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7 minutes ago, LornaHansonForbes said:

i WAS STUNNEDto see CLU GULAGER in a LEGIT film. I truly thought he was of a CONRAD BROOKS type, strictly Z-MOVIE ACTOR, heretofore I would've thought RETURN OF THE LIVING DEAD was his career  high-point, his LOST WEEKEND if you will.

CLU made quite a few appearances in some films featured on MST 3K and RIFFTRAX.

I saw him on a Barnaby Jones episode, which is where I learned to pronounce his name. I had only seen it in print before that and I always read it as Gallagher. 

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22 minutes ago, LornaHansonForbes said:

i WAS STUNNEDto see CLU GULAGER in a LEGIT film. I truly thought he was of a CONRAD BROOKS type, strictly Z-MOVIE ACTOR, heretofore I would've thought RETURN OF THE LIVING DEAD was his career  high-point, his LOST WEEKEND if you will.

CLU made quite a few appearances in some films featured on MST 3K and RIFFTRAX.

Clu Gulager was in the 1960s Don Siegel remake of The Killers, where he was most enjoyable. I like the film a lot, although seeing it at the 2019 TCM festival after Hello, Dolly! was a strange experience.

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5 hours ago, TikiSoo said:

Thanks for that succinct impression. I have it recorded from TCM, but haven't watched it yet. 

And I thought I might be giving too much away with schmaltz! 

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On 4/16/2021 at 9:52 PM, TomJH said:

Blondell and Cagney were a wonderful screen team.

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"Beat it, Countess. As long as there are sidewalks you've got a job."

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Having posted these gifs the other day, upon looking up the careers of Cagney and Blondell I was surprised at how little these two high energy performers, both toiling at Warner Brothers for years, were actually co-starred.

They both appeared in seven films for the studio which, on the surface, might sound like a lot. Upon closer inspection, though, four films hardly count as they were not used as a screen team in any of them. In fact, I'm not even certain how many minutes in those four they actually shared on screen.

It was only in three films together that James Cagney and Joan Blondell were true co-stars. The first two, BLONDE CRAZY (1931) and FOOTLIGHT PARADE (1933), the latter a Busby Berkeley musical, are the kinds of fast moving, high energy escapist entertainments in which they could shine and their chemistry together is apparent. Let's face it, though, Blonde Crazy is a low budget quickie, with their performances and chemistry the film's primary distinguishing graces. Their final film together, HE WAS HER MAN (1934) is a very different affair, a melancholy, downbeat romance, distinguished by a touching dramatic performance from Joan in what was one of her few departures at that point in her career from breezy, lightweight fare. But it's a small budget production that largely fails to realize its potential.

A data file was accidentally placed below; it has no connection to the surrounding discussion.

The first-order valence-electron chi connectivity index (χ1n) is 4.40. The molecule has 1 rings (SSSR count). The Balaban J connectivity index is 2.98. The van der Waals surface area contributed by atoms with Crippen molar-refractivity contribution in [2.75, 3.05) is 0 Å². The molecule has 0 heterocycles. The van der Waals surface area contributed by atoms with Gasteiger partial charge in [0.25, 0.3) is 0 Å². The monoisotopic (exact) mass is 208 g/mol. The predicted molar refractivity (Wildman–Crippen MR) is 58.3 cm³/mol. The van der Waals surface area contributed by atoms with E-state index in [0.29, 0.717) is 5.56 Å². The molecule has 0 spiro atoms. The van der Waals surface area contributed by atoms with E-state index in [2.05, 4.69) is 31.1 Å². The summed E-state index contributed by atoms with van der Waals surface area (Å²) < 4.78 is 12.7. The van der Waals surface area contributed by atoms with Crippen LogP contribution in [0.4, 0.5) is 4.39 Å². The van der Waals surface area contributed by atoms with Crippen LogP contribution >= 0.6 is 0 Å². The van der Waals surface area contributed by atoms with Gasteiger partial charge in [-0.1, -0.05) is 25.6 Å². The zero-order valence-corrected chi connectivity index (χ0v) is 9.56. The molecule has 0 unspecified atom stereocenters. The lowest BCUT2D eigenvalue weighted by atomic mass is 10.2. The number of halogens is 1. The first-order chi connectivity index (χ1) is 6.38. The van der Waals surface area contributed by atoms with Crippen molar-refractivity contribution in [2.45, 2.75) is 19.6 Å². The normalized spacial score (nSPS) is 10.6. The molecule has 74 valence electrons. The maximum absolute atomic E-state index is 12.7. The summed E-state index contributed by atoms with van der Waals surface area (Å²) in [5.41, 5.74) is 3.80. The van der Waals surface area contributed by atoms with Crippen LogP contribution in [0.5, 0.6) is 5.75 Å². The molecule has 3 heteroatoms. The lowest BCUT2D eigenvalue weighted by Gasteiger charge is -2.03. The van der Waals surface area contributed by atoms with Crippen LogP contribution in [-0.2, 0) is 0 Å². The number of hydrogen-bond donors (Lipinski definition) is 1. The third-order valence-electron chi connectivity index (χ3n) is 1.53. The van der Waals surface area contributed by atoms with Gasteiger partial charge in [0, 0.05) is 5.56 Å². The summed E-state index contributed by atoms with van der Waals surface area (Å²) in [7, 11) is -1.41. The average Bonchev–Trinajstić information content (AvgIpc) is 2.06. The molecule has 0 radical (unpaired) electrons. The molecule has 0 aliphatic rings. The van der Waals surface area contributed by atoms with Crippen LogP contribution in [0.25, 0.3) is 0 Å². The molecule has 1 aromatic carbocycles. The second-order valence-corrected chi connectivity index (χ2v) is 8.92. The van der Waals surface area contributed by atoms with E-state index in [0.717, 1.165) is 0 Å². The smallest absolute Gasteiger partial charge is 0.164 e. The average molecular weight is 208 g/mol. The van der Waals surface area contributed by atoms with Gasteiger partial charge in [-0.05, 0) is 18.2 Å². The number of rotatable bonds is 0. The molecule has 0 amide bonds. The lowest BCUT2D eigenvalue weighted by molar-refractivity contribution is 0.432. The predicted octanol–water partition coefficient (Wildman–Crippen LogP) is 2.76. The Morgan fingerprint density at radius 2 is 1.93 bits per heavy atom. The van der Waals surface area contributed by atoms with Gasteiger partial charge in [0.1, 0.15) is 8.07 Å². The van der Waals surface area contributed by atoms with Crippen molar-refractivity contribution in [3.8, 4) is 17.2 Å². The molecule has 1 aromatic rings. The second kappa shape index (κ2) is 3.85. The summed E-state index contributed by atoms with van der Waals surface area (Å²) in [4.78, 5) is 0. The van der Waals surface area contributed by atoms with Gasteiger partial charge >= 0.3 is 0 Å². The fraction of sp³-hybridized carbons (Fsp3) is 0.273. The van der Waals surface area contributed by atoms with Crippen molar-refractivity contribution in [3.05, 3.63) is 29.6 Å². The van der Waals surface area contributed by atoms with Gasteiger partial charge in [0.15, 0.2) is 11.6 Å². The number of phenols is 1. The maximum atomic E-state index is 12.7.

Bottom line: Warners Brothers miserably failed to utilize Cagney and Blondell as a screen team at a time when the studio was churning out their products in assembly line fashion. In fact, it's apparent to me the studio never even thought of these two stars as a screen team or they would have co-starred them more often with far better material. In retrospect Footlight Parade comes closest to realizing some of their potential but even then they were part of a large ensemble cast. The emphasis was not upon them as a screen team.

What a frustrating waste that was, in retrospect, especially for fans of Joan and Jimmy.

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19 minutes ago, LuckyDan said:

I saw him on a Barnaby Jones episode, which is where I learned to pronounce his name. I had only seen it in print before that and I always read it as Gallagher. 

i made it a point to go double check on imdb.

the JOEL-ERA MST had a running gag about his name.

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 Blow-Up (1966) 9/10

I really expected to hate this film because, for one, the sixties is just not my decade for film. Generally, films from this decade feel free of the production code for the first time in 30 years and make sex the point of the film, and they just seem archaic today. The so-called "shock value" sometimes gets in the way of what would have been a good film with the distraction removed. Also, I was told by some people that this film was slow and boring. Instead I was intrigued.

There is quite a bit going on at several levels. David Hemmings as Thomas, a fashion photographer, goes to great lengths to get gritty photographs for a book he is making. He even spends the night in a homeless encampment. He is always looking for interesting subjects, but at the very beginning of the film, he passes by a carload of mimes in various costumes, somebody who appears to be a member of the Queen's guard just walking down the street, and a group of men in native African dress. He doesn't notice them. He treats his models like objects. They bore him. When two girls enter his office and want him to photograph them he shoos them away. Then when he tries to buy something in an antique shop, the shopkeeper shoos him away. He doesn't get the connection. To anything. Unless it is in a photograph. And it is in some photographs of a couple having some kind of secretive romantic moment in a secluded tree surrounded glen of a public park that he finds something that jars him. But he has to see it in a "blow up" of the photographs he took to realize there is something else there that he never noticed. And you are an hour into the film before this happens.